Parents of children with disabilities have to develop an estate plan that will take care of long-term needs.

If you have yet to plan….

If you have a child with a disability and you have not planned for the future, then you should do it now without further delay.

One cannot deny the fact that life is uncertain and something can take place that will prevent you from being able to make the plan that is so vital for someone who is vulnerable and dependent, and the result can be both emotional as well as financial hardship.

This is especially critical if the child is intellectually-disabled. Besides providing peace of mind for all, planning early can also translate into more savings in the long run. It is not that difficult if you go about it in an organised manner. Parents of children with disability should remember that planning is what will ensure that they will be cared for in the best possible way, when you are no longer able to do so.

Prepare the necessary information

To get started, make sure you have the vital information in hand. This will include your child’s personal particulars, medical records and emergency contacts. Keep this information secure but at the same time, make sure it is accessible to those who need to make decisions.

Specify provisions needed

Besides naming a disabled dependent in the will, it is also important to ensure that person’s share is protected in terms of maximum benefit and future security. Providing for a disabled individual will vary according to that person’s level of disability, particular needs and capacities.

Do not burden the siblings

Even if the disabled child has siblings, it is not advisable to solely leave the care of that child to the siblings. Make sure the disabled child is provided for separately so that he will not need to rely on other family members as far as possible.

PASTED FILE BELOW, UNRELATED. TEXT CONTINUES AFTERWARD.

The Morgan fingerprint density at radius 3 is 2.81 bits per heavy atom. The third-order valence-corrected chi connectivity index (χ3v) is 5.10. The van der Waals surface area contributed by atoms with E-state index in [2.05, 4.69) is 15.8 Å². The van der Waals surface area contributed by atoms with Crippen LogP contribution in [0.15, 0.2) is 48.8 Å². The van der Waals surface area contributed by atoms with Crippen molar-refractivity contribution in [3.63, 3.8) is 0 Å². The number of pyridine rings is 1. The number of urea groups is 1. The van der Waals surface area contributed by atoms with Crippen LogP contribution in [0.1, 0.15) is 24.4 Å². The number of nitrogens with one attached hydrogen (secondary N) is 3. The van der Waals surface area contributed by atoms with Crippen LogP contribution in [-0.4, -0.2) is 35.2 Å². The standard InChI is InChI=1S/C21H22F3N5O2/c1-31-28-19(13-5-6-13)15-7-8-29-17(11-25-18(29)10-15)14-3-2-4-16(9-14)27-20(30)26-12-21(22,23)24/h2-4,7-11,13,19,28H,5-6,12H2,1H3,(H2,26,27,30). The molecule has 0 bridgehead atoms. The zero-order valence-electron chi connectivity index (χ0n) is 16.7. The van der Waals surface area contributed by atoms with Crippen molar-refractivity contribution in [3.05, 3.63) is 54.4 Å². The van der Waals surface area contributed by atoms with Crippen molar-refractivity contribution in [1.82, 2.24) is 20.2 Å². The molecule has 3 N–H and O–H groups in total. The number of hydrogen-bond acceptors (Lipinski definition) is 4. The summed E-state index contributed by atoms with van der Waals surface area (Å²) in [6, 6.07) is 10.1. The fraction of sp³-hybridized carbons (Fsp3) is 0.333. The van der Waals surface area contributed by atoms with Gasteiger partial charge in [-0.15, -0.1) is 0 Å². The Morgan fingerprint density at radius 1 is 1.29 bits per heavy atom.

Set up a trust

A special-needs trust provides an alternative to leaving property outright to your disabled child, who may have little capacity to manage it. Setting up a trust under your will allows the assets to be used for the benefit of the person with a disability in a very specific way. This means that they won’t have to administer their own affairs or have unknown third party do so, and reduces the risk they will be left isolated with nothing.

Therefore, if there are three children and one of them is disabled, the portion of property for the disabled child can be left in trust to be used for that child’s benefit. Your decision on whether to establish a trust in your lifetime or upon death will depend on your circumstances and what you want to achieve and when.

It is better to leave liquid assets in the trust for the ease of managing the funds. Real estate investment should be limited to a home to fulfil only the shelter needs.

Special Needs Trust Company

In Singapore, you can set up a trust with the Special Needs Trust Company (SNTC). It is the only non- profit trust company and is heavily subsidised by the Ministry of Social and Family Development (up to 100 percent) to provide affordable trust services.